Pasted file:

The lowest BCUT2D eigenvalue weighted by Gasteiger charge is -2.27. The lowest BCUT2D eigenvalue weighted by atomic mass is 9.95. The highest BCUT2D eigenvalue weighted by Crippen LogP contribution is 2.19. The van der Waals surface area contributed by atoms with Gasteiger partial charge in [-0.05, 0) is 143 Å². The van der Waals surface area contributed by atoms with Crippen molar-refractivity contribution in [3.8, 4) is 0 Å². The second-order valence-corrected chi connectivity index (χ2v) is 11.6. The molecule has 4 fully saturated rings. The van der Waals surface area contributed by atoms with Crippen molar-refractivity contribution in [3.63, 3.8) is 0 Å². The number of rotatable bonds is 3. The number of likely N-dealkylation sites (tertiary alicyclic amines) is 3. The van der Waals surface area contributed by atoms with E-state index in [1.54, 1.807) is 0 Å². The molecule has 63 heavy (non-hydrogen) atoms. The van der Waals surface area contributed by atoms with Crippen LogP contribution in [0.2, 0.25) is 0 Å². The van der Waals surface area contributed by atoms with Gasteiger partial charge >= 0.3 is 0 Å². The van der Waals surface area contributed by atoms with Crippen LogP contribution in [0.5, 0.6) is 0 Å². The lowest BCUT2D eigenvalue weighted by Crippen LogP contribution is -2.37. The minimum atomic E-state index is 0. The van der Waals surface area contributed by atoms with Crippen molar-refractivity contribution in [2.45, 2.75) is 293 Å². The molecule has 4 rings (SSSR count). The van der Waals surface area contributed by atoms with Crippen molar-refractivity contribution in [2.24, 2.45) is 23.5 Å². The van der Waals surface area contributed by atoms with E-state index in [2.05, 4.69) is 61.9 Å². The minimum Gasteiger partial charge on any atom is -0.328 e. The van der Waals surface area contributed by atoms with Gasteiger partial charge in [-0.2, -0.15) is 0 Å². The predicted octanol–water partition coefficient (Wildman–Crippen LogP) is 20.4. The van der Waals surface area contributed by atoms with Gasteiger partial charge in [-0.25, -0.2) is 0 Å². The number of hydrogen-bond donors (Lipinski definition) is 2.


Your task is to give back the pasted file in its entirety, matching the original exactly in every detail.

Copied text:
The lowest BCUT2D eigenvalue weighted by Gasteiger charge is -2.27. The lowest BCUT2D eigenvalue weighted by atomic mass is 9.95. The highest BCUT2D eigenvalue weighted by Crippen LogP contribution is 2.19. The van der Waals surface area contributed by atoms with Gasteiger partial charge in [-0.05, 0) is 143 Å². The van der Waals surface area contributed by atoms with Crippen molar-refractivity contribution in [3.8, 4) is 0 Å². The second-order valence-corrected chi connectivity index (χ2v) is 11.6. The molecule has 4 fully saturated rings. The van der Waals surface area contributed by atoms with Crippen molar-refractivity contribution in [3.63, 3.8) is 0 Å². The number of rotatable bonds is 3. The number of likely N-dealkylation sites (tertiary alicyclic amines) is 3. The van der Waals surface area contributed by atoms with E-state index in [1.54, 1.807) is 0 Å². The molecule has 63 heavy (non-hydrogen) atoms. The van der Waals surface area contributed by atoms with Crippen LogP contribution in [0.2, 0.25) is 0 Å². The van der Waals surface area contributed by atoms with Gasteiger partial charge >= 0.3 is 0 Å². The van der Waals surface area contributed by atoms with Crippen LogP contribution in [0.5, 0.6) is 0 Å². The lowest BCUT2D eigenvalue weighted by Crippen LogP contribution is -2.37. The minimum atomic E-state index is 0. The van der Waals surface area contributed by atoms with Crippen molar-refractivity contribution in [2.45, 2.75) is 293 Å². The molecule has 4 rings (SSSR count). The van der Waals surface area contributed by atoms with Crippen molar-refractivity contribution in [2.24, 2.45) is 23.5 Å². The van der Waals surface area contributed by atoms with E-state index in [2.05, 4.69) is 61.9 Å². The minimum Gasteiger partial charge on any atom is -0.328 e. The van der Waals surface area contributed by atoms with Gasteiger partial charge in [-0.2, -0.15) is 0 Å². The predicted octanol–water partition coefficient (Wildman–Crippen LogP) is 20.4. The van der Waals surface area contributed by atoms with Gasteiger partial charge in [-0.25, -0.2) is 0 Å². The number of hydrogen-bond donors (Lipinski definition) is 2.